TIMP3 cDNAs have been recently isolated from chicken (1), mouse (1517) and human (7, 1822). However, the lengths of the human cDNA sequences published to date do not correspond with the sizes of the 3 most prominent human TIMP3 transcripts noted in previous studies (1820,22), although a sequence approximating the length of the largest transcript has been reported in the mouse (16). Furthermore, although TIMP3 transcripts are detected in samples of oligodT-selected RNA (1719), several of the TIMP3 cDNAs described do not have polyA sequences (1,7,15,17,18), suggesting that these are incomplete at least at their 3′ ends. It has been suggested that multiple TIMP3 transcripts arise by alternative splicing involving coding and/or noncoding regions, further processing of the longest transcript, the use of alternate polyadenylation sites, or that the presence of multiple TIMP3 transcripts may actually represent the existence of additional, highly homologous genes (1820,22). In the absence of cDNA clones corresponding to the most frequently observed TIMP3 transcripts, it is currently unclear which of these mechanisms operate in vivo.

In the course of a differential screening procedure designed to isolate genes that are commonly overexpressed in human carcinomas, we identified a number of cDNAs that were differentially expressed between breast carcinomas and fibroadenomas (23). Following DNA sequencing, one cDNA clone containing a 4.6-kb insert was found to encode human TIMP3. Unlike human TIMP3 cDNAs previously reported, its length corresponded to that of the longest and most predominant TIMP3 transcript in human and mouse RNA samples (7, 1520). A second screening of the breast carcinoma cDNA library and an additional library constructed using metastatic lymph node tissue from a breast cancer patient, identified other TIMP3 clones. The analysis of 5 cDNA clones revealed that 4 distinct polyadenylation sites are used.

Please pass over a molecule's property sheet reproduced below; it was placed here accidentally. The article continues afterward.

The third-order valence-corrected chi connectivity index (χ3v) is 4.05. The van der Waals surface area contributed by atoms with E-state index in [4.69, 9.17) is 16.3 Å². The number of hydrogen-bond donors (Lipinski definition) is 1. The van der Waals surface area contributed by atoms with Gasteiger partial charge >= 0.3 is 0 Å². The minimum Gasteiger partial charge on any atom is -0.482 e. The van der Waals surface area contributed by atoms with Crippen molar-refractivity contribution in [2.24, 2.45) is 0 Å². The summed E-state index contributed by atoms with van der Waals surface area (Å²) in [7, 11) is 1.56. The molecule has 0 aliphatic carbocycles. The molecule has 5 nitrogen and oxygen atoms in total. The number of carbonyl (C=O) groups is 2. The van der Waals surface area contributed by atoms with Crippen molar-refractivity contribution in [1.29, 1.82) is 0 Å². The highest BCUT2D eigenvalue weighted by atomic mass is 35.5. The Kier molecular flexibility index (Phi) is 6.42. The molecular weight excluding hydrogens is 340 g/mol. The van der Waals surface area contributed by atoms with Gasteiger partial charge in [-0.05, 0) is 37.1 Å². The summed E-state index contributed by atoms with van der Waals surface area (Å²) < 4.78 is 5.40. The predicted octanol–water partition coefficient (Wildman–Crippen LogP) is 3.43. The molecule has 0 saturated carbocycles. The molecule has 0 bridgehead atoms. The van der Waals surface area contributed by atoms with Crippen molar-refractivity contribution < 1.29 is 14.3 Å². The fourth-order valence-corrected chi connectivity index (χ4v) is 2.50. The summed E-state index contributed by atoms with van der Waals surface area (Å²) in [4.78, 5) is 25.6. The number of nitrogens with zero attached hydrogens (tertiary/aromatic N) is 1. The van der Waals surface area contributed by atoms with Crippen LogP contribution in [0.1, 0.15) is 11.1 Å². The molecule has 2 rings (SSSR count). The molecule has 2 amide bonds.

In situ RNA hybridization analyses were performed on paraffin-embedded tissue sections to determine the cellular localization of TIMP3 gene expression in human tissues shown to express the gene by Northern blot analysis. TIMP3 transcripts showed strong expression in fibroblastic cells of tumor stroma in all of 14 breast carcinomas examined, whereas normal breast glandular epithelium and cancer cells were weakly and less frequently labeled. This pattern of expression in breast carcinomas further supports the concept that, by synthesizing factors capable of modulating extracellular matrix characteristics, tumor stroma is an important determinant of tumor growth and progression.

Materials and Methods

Isolation of TIMP3 cDNAs

The differential screening procedure that led to the cloning of a 4.6-kb TIMP3 cDNA was as follows. Briefly, single-stranded breast carcinoma cDNA was subtracted twice using poly A+ RNA from fibroadenoma (a benign breast lesion) and normal skin. The remaining single-stranded cDNA was then positively selected using skin basal cell carcinoma polyA+ RNA, in order to enrich for sequences expressed in both breast and another carcinoma type. Single-stranded cDNA and cDNA-RNA heteroduplexes were separated following the hybridization steps (performed in 4 µl 120 mM sodium phosphate buffer pH 6.8, for 24 hr at 68°C) on hydroxyapatite columns at 60°C (24). The cDNA-polyA+ RNA heteroduplex resulting from the first subtraction step was used as a negative probe, since this represented sequences expressed in both malignant and benign tissues, while the heteroduplex resulting from the final positive selection step between subtracted breast carcinoma cDNA and basal cell carcinoma polyA+ RNA was used as a positive, carcinoma-specific probe.